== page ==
Threshold: New Works by JIM WAID

January 6 - February 28, 2014

“When people consider the most distinguished contemporary artists working in Arizona today, Jim Waid is always at the top of the list,” Bentley Gallery founder and owner Bentley Calverley states. Many Arizonans are familiar with Waid’s critically acclaimed paintings, one of which is currently on view in the Phoenix Art Museum’s Great Hall.

In his paintings, Jim Waid attempts to convey the fundamental processes of nature:  growth, decay, life and death. Images that initially seem abstract slowly reveal themselves to be close-up views of various natural elements such as flora, insects and the Southwestern desert landscape. Multiple layers of paint are thickly applied and then selectively scraped away to reveal hidden images, as if on the threshold of something new and unexpected. Throughout this process, Waid allows different forms and colors suggest new ones. The result is a much a surprise for him as it is for the viewer. 

John Reyes of Bentley Gallery describes Jim Waid’s paintings: “The mastery of his subjects consistently push the boundaries of landscape painting, referencing elements from Abstract Expressionism to Color Field painting and Victorian botanicals. Their complexity - which clarifies his paintings’ formal values of line, form and color - transcend their physicality. Jim creates works that you truly can admire and live with.”

Born in Elgin, Oklahoma in 1942, Jim Waid received a BFA from the University of New Mexico in 1965 and an MFA from the University of Arizona in 1971. His paintings are in numerous public collections, including The Metropolitan Museum of Art, New York; Phoenix Art Museum; The Albuquerque Museum; J.P. Speed Museum, Louisville, KY; Nelson Fine Art Center, Arizona State University; Palm Springs Desert Museum; Superior Court Art Trust, Washington, DC; Tampa Museum of Art; Tucson Museum of Art; Utah Museum of Fine Arts; and many others. The artist lives in Tucson, Arizona.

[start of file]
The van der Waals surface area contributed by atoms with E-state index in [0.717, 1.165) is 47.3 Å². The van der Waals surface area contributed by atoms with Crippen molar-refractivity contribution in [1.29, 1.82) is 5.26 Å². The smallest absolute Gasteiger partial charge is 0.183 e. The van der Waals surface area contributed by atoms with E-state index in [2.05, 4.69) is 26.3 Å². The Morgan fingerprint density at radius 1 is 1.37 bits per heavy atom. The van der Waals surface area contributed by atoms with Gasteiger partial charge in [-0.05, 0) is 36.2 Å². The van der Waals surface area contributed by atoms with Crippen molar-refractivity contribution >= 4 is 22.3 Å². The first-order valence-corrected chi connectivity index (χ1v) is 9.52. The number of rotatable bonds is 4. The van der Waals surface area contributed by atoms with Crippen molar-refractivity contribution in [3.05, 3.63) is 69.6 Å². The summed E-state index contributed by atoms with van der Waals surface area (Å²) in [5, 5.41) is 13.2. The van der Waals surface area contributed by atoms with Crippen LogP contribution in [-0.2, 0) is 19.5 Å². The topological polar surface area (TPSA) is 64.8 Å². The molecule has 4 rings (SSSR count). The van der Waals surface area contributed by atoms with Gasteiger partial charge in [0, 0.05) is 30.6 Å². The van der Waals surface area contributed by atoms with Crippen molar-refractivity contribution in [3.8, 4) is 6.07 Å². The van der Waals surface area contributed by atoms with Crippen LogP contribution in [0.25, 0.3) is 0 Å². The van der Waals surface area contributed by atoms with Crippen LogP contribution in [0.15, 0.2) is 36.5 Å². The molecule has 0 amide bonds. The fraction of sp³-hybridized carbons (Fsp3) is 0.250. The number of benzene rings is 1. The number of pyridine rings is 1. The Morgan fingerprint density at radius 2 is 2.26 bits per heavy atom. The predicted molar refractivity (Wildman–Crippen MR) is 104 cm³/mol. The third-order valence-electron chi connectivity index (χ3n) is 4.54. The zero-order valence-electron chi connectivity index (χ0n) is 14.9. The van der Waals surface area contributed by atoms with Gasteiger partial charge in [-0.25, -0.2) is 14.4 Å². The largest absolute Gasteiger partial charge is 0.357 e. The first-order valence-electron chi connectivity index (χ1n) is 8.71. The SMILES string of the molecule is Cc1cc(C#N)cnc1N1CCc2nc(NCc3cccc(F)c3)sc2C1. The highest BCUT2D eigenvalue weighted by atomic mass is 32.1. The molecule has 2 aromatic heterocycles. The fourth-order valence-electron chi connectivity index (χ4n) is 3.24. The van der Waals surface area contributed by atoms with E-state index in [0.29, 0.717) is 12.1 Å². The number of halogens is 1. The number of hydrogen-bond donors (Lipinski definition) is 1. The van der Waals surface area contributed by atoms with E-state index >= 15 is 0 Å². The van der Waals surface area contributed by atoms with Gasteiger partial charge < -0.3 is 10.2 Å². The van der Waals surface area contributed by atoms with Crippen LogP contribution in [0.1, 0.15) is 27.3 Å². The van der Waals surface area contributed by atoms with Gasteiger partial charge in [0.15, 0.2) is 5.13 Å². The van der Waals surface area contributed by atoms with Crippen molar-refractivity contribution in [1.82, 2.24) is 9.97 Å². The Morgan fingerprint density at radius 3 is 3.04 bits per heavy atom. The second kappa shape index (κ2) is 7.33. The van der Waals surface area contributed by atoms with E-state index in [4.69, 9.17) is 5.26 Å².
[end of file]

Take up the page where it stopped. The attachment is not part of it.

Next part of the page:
JUN KANEKO: Black & White

January 6 - February 28, 2014

Many Arizonans are familiar with Jun Kaneko’s large-scale ceramic dango sculptures (Japanese for dumpling) at Sky Harbor Airport, and his ceramic tile wall in front of Phoenix Art Museum. Bentley Gallery will be exhibiting his monumental glazed dangos and heads covered in geometric shapes and pure color. The sculptures are made with large amounts of clay, slowly built by hand using the slab technique. The glazing on Kaneko’s new works are reminiscent of his classic dangos, punctuated by graphic polka dots, spirals, stripes, and zigzags in pure black and white. These rhythmic designs are analogous with the Japanese Shinto concept of the Ma, which loosely translates into “attachment through space.”